Making matters more complex, staff in the homes often battle with instability and difficulties in their own lives. Julie observes that many have poor problem-solving skills and struggle to support each other in their efforts. In one exercise, Julie invited the staff to select cards from The Kangas to express their feelings about who they are and how they contribute to their communities. They were encouraged to identify their supporters and loved ones and reflect positively on what they bring to their relationships with others.
After hearing about this deeply challenging aspect of her work, it came as a surprise to learn that Julie’s other volunteer activity was marriage counselling. I was slightly taken aback and asked Julie if divorce was out of the question for local people. It isn’t—but a number of couples were keen to work on their relationships by participating in a marriage group, just like plenty of couples in western societies.
Working through a translator, Julie invited the couples to place objects representing their marriage on a piece of blue paper—an adaption of the classic sandtray therapy exercise. The objects chosen by one pair were potently symbolic: a striking cobra, a knight and a tiger to represent the moments when the relationship deteriorated into verbal and physical violence. Julie also produced The Kangas to help the couples express how they felt about their relationships. No words were needed to convey the frustration and sadness the couples felt. Later, during private counselling, one of the wives described herself as a woman reduced to a ‘screaming wreck’.
As a westerner, and an Aussie at that, Julie was aware of being perceived as an unusually approachable person. People felt safe to disclose feelings and experiences to her that might otherwise have become the stuff of local gossip. And being an Australian often earns her a warmer welcome than her American counterparts—when she visited Sri Lanka in 2008, the rescued child soldiers were delighted when they discovered she could play cricket!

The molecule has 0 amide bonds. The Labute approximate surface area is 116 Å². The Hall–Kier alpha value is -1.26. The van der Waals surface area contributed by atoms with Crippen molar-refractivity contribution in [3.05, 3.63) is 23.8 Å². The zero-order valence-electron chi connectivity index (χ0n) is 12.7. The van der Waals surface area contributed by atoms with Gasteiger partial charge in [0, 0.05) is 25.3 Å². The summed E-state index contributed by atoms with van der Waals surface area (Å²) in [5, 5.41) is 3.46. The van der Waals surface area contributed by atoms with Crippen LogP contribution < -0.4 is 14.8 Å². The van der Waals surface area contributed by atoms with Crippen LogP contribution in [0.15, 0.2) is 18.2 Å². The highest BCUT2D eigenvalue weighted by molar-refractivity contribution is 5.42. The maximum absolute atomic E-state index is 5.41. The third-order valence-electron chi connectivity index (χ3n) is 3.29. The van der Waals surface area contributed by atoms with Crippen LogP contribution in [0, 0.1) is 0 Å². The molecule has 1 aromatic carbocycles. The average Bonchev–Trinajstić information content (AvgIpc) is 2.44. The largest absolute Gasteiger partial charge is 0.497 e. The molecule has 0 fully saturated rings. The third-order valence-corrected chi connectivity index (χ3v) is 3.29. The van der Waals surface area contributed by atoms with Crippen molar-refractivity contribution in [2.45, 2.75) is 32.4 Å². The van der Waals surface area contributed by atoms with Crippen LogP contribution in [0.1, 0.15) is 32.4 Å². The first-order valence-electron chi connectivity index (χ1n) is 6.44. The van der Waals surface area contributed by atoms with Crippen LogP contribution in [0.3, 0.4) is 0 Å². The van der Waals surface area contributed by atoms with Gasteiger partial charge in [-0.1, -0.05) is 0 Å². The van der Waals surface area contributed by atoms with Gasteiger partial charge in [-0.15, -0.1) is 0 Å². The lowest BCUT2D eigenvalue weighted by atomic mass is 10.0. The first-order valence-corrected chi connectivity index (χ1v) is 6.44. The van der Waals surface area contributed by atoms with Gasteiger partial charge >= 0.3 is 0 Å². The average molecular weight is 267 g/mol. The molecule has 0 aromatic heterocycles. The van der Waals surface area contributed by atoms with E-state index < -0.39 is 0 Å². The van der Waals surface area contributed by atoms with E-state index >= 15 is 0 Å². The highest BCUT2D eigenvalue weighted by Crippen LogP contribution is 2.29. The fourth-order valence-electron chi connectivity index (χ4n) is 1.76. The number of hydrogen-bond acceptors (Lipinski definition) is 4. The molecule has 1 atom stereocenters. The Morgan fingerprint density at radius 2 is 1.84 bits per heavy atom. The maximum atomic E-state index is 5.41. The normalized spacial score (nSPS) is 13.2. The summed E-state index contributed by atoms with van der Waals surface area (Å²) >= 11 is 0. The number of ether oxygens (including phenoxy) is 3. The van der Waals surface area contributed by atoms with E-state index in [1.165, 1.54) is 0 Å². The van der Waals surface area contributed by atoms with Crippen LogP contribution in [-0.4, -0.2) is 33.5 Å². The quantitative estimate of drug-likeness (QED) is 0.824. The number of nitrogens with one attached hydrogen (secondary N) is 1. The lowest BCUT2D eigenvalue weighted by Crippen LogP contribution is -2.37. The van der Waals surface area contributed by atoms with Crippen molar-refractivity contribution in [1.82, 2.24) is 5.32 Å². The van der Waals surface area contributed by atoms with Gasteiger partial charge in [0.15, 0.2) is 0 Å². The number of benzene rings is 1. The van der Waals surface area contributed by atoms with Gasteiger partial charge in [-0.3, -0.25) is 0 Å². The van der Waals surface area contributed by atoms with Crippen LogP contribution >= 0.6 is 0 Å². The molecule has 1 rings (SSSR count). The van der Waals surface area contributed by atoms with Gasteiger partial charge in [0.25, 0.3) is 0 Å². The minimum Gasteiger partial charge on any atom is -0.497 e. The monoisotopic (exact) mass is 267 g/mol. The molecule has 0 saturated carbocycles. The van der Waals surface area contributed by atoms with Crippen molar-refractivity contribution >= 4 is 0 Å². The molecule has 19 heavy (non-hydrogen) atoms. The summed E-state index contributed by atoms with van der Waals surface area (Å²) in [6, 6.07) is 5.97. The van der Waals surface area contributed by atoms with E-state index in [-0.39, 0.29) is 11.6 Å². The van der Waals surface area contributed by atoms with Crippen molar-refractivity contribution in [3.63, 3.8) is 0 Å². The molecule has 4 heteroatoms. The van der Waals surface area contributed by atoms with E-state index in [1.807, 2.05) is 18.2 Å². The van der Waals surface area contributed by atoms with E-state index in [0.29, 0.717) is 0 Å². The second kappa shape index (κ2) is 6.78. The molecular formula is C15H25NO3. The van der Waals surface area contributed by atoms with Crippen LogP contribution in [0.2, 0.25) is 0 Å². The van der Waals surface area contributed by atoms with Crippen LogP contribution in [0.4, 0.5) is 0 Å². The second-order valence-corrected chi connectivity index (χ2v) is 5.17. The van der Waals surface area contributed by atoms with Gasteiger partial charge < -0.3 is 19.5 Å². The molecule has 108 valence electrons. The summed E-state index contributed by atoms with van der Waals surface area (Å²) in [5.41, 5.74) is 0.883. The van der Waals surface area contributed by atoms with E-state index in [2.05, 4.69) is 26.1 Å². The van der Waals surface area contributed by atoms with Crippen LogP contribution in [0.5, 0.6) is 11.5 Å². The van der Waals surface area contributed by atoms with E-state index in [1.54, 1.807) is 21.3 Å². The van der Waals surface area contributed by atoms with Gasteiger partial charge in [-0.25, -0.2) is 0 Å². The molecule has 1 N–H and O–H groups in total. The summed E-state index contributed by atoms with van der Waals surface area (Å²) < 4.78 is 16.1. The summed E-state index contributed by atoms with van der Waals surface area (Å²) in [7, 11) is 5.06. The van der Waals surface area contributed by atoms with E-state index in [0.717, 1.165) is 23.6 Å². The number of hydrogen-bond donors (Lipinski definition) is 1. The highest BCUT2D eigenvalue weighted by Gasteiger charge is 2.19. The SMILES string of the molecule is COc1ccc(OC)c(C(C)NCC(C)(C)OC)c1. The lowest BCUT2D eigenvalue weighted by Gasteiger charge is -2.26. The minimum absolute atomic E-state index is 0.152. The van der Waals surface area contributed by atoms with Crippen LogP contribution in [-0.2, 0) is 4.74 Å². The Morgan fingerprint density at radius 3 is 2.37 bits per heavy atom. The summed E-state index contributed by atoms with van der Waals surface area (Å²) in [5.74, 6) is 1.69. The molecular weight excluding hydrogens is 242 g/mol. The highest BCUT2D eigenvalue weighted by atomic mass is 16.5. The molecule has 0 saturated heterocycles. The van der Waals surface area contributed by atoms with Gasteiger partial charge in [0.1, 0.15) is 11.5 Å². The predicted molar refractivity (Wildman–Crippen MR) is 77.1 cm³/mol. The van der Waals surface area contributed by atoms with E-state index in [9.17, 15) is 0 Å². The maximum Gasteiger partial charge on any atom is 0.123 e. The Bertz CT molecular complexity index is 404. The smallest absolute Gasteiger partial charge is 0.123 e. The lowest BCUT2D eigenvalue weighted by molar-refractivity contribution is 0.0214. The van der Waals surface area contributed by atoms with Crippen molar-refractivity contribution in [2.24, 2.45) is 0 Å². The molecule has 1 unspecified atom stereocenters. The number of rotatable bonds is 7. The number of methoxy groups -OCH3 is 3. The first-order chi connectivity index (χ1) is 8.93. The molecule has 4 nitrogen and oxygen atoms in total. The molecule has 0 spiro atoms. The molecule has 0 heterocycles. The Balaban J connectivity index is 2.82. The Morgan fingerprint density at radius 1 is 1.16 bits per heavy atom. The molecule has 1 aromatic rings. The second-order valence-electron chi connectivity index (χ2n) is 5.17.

Julie has found Innovative Resources’ card sets ideal for cutting across language barriers. Interestingly, she also prefers to work with the two new mini-sets, The Kangas and The Koalas, rather than larger card sets like The Bears, Koala Company and Stones …have feelings too! The mini-sets were ‘incredibly useful’ for her work with couples and the children’s homes leaders. Even allowing for translation difficulties, many of the people she encountered struggled to articulate feelings and only had a very basic emotional vocabulary to draw on. The mini-sets offered a less complex range of emotions for people to choose from—and since they’re no bigger than playing cards, they’re perfectly small and light to carry!
As Julie acknowledges, her work is as much concerned with teaching emotional literacy as it is with providing training or helping others confront personal challenges. ‘The cards have been a gift in helping,’ she affirms. And invariably they are snapped up by local people or her co-workers long before she packs her bags to come home!